Micah Sifry’s WikiLeaks and the Age of Transparency is a thoughtful and thought-provoking look at the promise and limits of Internet-based transparency efforts. Sifry looks at everything from digital sunshine laws to the Iranian election to Cablegate, and examines what has worked to make the world’s governments and corporations more accountable and when technology-driven transparency efforts have failed. His postmortem on the Obama administration’s largely abandoned transparency efforts are particularly sharp, especially in light of how much mileage the few successful government transparency projects delivered.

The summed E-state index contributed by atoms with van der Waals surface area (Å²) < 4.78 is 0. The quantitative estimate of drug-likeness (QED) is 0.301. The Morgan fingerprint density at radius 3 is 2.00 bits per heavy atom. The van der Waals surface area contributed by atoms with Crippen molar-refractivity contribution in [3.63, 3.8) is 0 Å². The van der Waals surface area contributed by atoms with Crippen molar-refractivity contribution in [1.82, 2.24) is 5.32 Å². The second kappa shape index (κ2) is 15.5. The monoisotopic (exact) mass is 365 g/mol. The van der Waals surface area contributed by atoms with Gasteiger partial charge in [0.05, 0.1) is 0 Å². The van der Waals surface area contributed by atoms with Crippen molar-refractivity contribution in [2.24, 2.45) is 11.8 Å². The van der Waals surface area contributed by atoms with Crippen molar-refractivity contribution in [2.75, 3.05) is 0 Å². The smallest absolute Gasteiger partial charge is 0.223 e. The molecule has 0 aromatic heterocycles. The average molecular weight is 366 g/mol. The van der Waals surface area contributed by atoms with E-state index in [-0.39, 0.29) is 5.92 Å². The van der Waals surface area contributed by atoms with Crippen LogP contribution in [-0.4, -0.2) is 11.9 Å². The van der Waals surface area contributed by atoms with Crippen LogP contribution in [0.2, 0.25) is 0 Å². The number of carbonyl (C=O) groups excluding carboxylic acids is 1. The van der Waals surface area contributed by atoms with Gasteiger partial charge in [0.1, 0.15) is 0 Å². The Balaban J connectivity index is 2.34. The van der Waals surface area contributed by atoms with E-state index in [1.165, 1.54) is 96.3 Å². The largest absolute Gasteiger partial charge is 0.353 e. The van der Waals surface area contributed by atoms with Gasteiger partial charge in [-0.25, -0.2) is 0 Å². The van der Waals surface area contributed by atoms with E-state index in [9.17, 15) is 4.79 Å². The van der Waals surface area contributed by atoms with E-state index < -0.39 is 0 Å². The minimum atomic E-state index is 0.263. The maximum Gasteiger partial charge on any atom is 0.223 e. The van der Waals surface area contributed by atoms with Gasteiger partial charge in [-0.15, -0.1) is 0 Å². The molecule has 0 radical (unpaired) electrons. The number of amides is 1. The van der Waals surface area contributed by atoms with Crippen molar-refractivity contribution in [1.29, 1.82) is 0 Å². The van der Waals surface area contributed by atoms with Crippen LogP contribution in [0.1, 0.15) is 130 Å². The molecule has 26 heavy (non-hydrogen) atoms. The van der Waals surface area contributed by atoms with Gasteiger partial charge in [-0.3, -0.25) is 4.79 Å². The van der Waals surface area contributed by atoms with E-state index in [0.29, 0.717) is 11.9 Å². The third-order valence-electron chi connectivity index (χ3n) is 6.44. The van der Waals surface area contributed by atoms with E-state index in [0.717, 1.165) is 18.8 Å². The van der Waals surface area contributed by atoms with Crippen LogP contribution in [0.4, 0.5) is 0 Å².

No book about transparency and politics would be complete without a look at Wikleaks and Julian Assange, and Sifry takes great pains to separate issues with Assange’s personal life and management style from the power and danger of Wikileaks-style sites, as well as the power and risk of denial-of-service attacks like those staged under the Anonymous banner on Wikileaks’ behalf.
This is more than an account of the successes and failures in online transparency: it’s a kind of roadmap for activists who want to use the Web to make the powerful more accountable — and who worry that technology might be used to hide a multitude of sins and cover them up with meaningless gestures towards transparency.
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